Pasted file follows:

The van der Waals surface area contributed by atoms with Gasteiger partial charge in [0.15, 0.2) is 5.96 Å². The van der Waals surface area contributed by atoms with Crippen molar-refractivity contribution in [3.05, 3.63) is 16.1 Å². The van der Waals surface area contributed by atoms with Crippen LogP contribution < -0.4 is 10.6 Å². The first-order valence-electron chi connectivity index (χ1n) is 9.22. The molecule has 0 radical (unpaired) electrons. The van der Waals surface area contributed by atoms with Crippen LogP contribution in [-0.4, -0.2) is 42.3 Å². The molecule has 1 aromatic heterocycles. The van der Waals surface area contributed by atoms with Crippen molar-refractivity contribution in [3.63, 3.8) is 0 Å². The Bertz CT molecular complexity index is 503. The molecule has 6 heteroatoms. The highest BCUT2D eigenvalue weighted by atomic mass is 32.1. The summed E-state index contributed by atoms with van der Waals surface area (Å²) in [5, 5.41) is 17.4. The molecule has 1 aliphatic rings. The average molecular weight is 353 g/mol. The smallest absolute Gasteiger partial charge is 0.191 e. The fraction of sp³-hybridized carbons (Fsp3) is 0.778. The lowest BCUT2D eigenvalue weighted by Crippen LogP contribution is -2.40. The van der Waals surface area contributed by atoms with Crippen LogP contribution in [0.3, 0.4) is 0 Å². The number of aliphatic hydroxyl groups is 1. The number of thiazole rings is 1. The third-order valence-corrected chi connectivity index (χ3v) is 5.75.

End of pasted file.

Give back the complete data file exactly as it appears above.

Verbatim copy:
The van der Waals surface area contributed by atoms with Gasteiger partial charge in [0.15, 0.2) is 5.96 Å². The van der Waals surface area contributed by atoms with Crippen molar-refractivity contribution in [3.05, 3.63) is 16.1 Å². The van der Waals surface area contributed by atoms with Crippen LogP contribution < -0.4 is 10.6 Å². The first-order valence-electron chi connectivity index (χ1n) is 9.22. The molecule has 0 radical (unpaired) electrons. The van der Waals surface area contributed by atoms with Crippen LogP contribution in [-0.4, -0.2) is 42.3 Å². The molecule has 1 aromatic heterocycles. The van der Waals surface area contributed by atoms with Crippen molar-refractivity contribution in [3.63, 3.8) is 0 Å². The Bertz CT molecular complexity index is 503. The molecule has 6 heteroatoms. The highest BCUT2D eigenvalue weighted by atomic mass is 32.1. The summed E-state index contributed by atoms with van der Waals surface area (Å²) in [5, 5.41) is 17.4. The molecule has 1 aliphatic rings. The average molecular weight is 353 g/mol. The smallest absolute Gasteiger partial charge is 0.191 e. The fraction of sp³-hybridized carbons (Fsp3) is 0.778. The lowest BCUT2D eigenvalue weighted by Crippen LogP contribution is -2.40. The van der Waals surface area contributed by atoms with Crippen LogP contribution in [0.3, 0.4) is 0 Å². The number of aliphatic hydroxyl groups is 1. The number of thiazole rings is 1. The third-order valence-corrected chi connectivity index (χ3v) is 5.75.